So on Tuesday when I first boiled my chicken, I attempted to kill two birds with one stone and reserve the liquid from the pot to make chicken stock out of. So after the chicken was cooked, I cooled the pot and placed it in the fridge overnight—with the understanding that the next morning, the fat would have risen to the top and the stock would be underneath–ready for me to use.
Not so much. I’m not sure if it’s because I left the veggies and chicken in the pot, or because there was just a lot of skin and fat in the chicken–but the next morning the entire pot had turned to this gelatin-like goo. I have since discovered the gelatin comes from the bones, and had I strained the stock the night before, it would have been easier to manage. Either way—down the sink it went, and on to my second attempt.
I still had all the bones–now cooked–but my coworker Heather and I were discussing my gelatin problem, and she offered to scan a Joy of Cooking Recipe for me. Using roasted chicken bones actually makes for a richer stock–and because I’m feeling sick and wanted to make a hearty chicken soup with it, I didn’t see why I couldn’t try again. My recipe last night was pretty easy on the labor— I’ll let you know how my soup goes!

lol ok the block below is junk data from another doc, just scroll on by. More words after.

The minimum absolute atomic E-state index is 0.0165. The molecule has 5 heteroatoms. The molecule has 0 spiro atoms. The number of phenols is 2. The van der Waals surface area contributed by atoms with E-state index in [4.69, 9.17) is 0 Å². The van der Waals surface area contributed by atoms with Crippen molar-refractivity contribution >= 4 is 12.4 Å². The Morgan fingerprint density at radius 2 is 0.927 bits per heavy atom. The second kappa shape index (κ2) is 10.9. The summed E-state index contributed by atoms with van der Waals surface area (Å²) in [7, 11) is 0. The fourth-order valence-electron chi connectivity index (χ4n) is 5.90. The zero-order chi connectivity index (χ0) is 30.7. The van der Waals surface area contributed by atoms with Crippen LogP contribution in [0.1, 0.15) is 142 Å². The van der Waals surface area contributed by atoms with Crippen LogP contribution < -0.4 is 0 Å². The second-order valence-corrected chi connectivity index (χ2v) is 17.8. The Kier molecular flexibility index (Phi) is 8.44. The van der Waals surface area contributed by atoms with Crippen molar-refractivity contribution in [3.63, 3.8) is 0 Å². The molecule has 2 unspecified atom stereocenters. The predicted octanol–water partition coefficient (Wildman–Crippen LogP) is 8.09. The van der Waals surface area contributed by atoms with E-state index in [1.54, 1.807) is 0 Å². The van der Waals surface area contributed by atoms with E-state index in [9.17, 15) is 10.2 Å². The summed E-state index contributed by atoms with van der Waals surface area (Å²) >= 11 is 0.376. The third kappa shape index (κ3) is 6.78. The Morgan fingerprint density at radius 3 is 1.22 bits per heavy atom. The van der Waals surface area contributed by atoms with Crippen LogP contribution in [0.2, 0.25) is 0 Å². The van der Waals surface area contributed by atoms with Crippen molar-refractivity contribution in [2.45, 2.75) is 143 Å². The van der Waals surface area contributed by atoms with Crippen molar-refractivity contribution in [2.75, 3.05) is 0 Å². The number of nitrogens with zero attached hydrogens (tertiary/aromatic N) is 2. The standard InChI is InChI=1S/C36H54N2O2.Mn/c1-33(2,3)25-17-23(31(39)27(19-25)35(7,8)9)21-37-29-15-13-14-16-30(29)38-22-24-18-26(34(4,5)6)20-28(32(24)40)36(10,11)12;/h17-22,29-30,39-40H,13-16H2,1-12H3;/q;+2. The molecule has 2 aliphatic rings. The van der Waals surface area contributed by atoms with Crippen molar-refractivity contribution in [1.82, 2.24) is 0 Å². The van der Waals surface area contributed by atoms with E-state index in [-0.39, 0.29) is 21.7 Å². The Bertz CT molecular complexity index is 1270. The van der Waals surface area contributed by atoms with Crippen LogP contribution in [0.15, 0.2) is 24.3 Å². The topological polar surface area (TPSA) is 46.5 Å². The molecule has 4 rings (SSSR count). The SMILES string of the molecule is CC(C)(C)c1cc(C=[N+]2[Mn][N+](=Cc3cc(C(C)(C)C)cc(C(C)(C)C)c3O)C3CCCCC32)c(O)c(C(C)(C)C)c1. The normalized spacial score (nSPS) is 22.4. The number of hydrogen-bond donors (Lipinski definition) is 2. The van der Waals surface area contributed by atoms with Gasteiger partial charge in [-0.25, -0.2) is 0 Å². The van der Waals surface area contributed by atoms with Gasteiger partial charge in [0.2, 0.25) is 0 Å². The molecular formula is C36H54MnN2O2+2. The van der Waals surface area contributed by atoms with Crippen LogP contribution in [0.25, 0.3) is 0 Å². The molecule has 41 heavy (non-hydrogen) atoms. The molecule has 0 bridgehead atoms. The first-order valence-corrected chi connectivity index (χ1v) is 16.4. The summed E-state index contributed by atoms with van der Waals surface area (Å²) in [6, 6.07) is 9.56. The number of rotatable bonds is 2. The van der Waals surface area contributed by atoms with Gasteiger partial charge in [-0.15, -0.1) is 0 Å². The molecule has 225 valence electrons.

from Joy of Cooking
- 2 lbs chicken parts
I removed the meat from the chicken first, but left large pieces on the bones for flavor, however, leaving the meat on apparently makes for a more flavorful stock.
- 1 onion-chopped
- 1 carrot-chopped
- 1 celery stock-chopped
I roasted the bones and vegetables for 30 minutes at 425 degrees, then added them to a dutch oven. Using one cup of water, scrap the roasting pan and add the brown bits to the pan. Add around 8 cups water (cover the bones plus two inches) and bring to a simmer. Lower the heat so there aren’t any bubbles rising, but heat is still coming off the pan (around 180 degrees). Cook for three hours.
- Bouquet garni (garlic, peppercorn, parsley, thyme, bay leaf wrapped in cheese cloth)
In the last hour, add in the bouquet garni. Remove from heat and strain the stock twice–once with a strainer, once with a cheese cloth to get all the bits and pieces out. Cool, then refrigerate and then skim the fat off in the morning.